Started with funding from the Office of Refugee Resettlement, Jewish Family Services and the New York State Health Foundation, the center was formed to identify and assist a segment of refugees many suspected were falling through the cracks.
The center also partners with Journey's End Refugee Services and the University at Buffalo Department of Family Medicine. Griswold is an associate professor in the department, and UB medical students serve as interns at the center.
Over the past decade, up to 1,500 new refugees arrived here each year, and resettlement organizations, groups such as Journey's End and Vive, have been on the look out for trauma and torture survivors.
These people are the faces behind the violence in their homelands. They have seen the worst of the worst. And if you spend enough time with Griswold and the other people who meet with them, you learn their stories.
You learn about the woman in her 40s from northeast Africa who, while embarrassed to admit it happened to her, was accepting of the genital cutting that took place in her homeland.
Viewed as barbaric here, it’s a practice not uncommon in parts of Asia, Africa and the Middle East, and Griswold admits she found herself in the bizarre position of trying to explain why it was an important development in her asylum case.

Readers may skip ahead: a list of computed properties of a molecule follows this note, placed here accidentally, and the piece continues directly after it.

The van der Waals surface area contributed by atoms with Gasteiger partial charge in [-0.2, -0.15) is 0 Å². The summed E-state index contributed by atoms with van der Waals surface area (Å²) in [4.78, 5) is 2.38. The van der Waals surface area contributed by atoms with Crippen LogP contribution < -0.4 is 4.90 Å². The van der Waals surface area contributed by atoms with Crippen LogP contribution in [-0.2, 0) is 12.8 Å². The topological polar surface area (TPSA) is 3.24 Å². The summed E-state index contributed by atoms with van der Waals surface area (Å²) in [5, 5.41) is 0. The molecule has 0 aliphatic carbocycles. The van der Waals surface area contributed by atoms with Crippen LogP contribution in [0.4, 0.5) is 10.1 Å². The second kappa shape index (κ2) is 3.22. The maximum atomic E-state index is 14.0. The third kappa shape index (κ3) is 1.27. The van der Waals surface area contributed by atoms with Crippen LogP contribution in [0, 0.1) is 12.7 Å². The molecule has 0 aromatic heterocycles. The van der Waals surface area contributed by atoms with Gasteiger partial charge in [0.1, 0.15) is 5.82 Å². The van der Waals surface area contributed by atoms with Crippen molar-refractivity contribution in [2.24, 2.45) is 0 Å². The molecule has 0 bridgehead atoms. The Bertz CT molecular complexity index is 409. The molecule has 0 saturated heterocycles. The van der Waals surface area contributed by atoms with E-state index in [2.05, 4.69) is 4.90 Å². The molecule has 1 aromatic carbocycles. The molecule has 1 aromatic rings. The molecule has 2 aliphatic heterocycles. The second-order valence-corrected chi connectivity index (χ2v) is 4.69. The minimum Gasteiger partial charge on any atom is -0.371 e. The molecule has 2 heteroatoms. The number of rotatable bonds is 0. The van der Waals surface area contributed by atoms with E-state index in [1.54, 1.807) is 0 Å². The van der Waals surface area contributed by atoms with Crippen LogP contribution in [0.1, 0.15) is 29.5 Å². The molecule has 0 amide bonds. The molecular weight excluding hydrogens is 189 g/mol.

“To her, it was something women went through,” she said. “It wasn’t a big deal. To her it was a normal part of what she grew up with.”
You also learn about the asylum seeker, a woman from Nigeria, brand new to the country and prohibited from working right away.
Frustrated with the delays in moving her asylum case forward, she admitted to feeling a deep sense of purposeless, a common complaint among refugees who come here eager to work and make a new life for themselves.
"Most of them share a sense of disappointment," Leonce Byimana, director of the center, said of the refugees he interviews. "What they get is not what they expected."
Like so many refugees, the woman from Nigeria found a way to get through it and she found it at a nearby library.
“She found a total world of possibilities,” Griswold said. “To her it was a little salvation."
There is some commonality to the stories Griswold, Byimana and the other care coordinators hear. Among the men and women they interview, they often see a great degree of personal loss – family members who died of violence – and, not surprisingly, a deep and palpable yearning for peace and security.
They believe the number of local refugees who are trauma survivors has gone vastly underreported and point to the large number of refugees who were forced to leave families behind before coming to Buffalo.
It’s also no secret that in some refugee communities here, including the community of people who fled Bhutan, there have been noticeable spikes in suicide rates. Griswold thinks trauma is one of the factors at work in those communities.
“There’s a humanitarian reason for why this work needs to be done,” said Marlene Schillinger, president of Jewish Family Services.